Does the corporate model of profit motivation go against human nature?
This makes sense to me. I'd read about money not working as an incentive for cognitive performance, but hadn't made the connection to corporate structure.
Law schools teach that one benefit of the corporate form is that it protects decision makers from personal responsibility for their actions. People harmed by the decisions of corporate leaders sue the corporation, not the people who made the decisions. The so-called "corporate veil" doesn't protect them in every circumstance; certain kinds of actions can result in "piercing the corporate veil" and holding the decision makers responsible.
The idea that corporations are persons is a legal fiction (google it); it lets corporations own property and do certain other things that natural persons can do. Early in 2010, the US Supreme Court gave a clerical note in a late 1800s case the status of law, which advantages corporations and disadvantages real people. The Court, even if it gives still more advantages to corporations, probably won't rule that they may vote.
PS. I studied business law and most of the above can be found in law dictionaries.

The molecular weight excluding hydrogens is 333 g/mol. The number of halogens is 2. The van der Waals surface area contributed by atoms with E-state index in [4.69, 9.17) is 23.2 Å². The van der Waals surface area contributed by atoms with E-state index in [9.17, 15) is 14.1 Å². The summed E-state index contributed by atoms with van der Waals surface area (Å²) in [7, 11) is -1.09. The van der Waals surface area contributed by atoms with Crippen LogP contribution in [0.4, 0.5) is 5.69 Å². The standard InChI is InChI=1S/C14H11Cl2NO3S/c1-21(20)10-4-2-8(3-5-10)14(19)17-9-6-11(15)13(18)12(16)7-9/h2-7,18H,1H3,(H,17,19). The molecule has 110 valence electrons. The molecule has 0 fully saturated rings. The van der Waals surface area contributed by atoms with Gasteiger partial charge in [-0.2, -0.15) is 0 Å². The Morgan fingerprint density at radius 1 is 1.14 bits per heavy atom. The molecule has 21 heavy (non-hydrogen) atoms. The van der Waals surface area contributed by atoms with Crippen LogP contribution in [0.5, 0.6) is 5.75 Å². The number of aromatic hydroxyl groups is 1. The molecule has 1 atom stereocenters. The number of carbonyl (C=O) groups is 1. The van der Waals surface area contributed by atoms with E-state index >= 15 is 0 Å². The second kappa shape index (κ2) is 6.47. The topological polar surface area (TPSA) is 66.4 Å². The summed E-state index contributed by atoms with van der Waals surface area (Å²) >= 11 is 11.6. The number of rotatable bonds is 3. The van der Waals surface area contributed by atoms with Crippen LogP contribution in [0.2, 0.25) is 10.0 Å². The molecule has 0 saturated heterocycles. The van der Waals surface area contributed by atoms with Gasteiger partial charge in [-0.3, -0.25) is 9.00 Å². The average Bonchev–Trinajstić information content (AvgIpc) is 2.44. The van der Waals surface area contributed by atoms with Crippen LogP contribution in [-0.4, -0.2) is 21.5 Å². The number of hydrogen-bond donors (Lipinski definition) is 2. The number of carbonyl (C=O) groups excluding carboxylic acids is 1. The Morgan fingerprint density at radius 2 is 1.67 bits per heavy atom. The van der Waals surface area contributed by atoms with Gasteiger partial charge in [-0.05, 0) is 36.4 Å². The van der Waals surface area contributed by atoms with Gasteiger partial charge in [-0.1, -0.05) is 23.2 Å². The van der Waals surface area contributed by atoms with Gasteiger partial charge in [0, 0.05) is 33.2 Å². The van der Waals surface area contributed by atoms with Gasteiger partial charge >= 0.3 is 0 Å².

Profit motive? My dad owned an unincorporated business. His motive was to provide for his family. To do that, his business had to show a profit.
hello tom, im a retired businessman and i've done some research into this. it seems that around 1870 or '80 the supreme court ruled the corporations were protected under the emancipation amendment. until this time, it seems the incorporating body, the city or state that approved the creation of the corporation retained control over it. it seems that this control was removed.
i live and i worked in japan. here we have limited liability companies, but they remain under the control of the incorporating body. i was the boss and every time i branched out into a new business, for instance, my company was incorporated as an importing company. after some years we decided to invest in a manufacturing plant and so we applied for permission to do manufacturing. likewise when we decided to open a few restaurants.
sometimes they wont give permission. if i wanted to open a new university, i'd be turned down, because in my local area we have too many.
of course individual real people can open universitys or any business anywhere as an individual or a partnership with no restriction, but to do this they are fully liable.
btwim not saying japans way is better, i happen to think that corporations haveway too much power over us and have effectively made us all into slaves. this is true here in japan and in my countr, america aswell.
i believe we need to keep corporations entirely out of politics and government.
tom ive got a question for you. is it true that an american company that is owned by chinese companys can donate to american politicians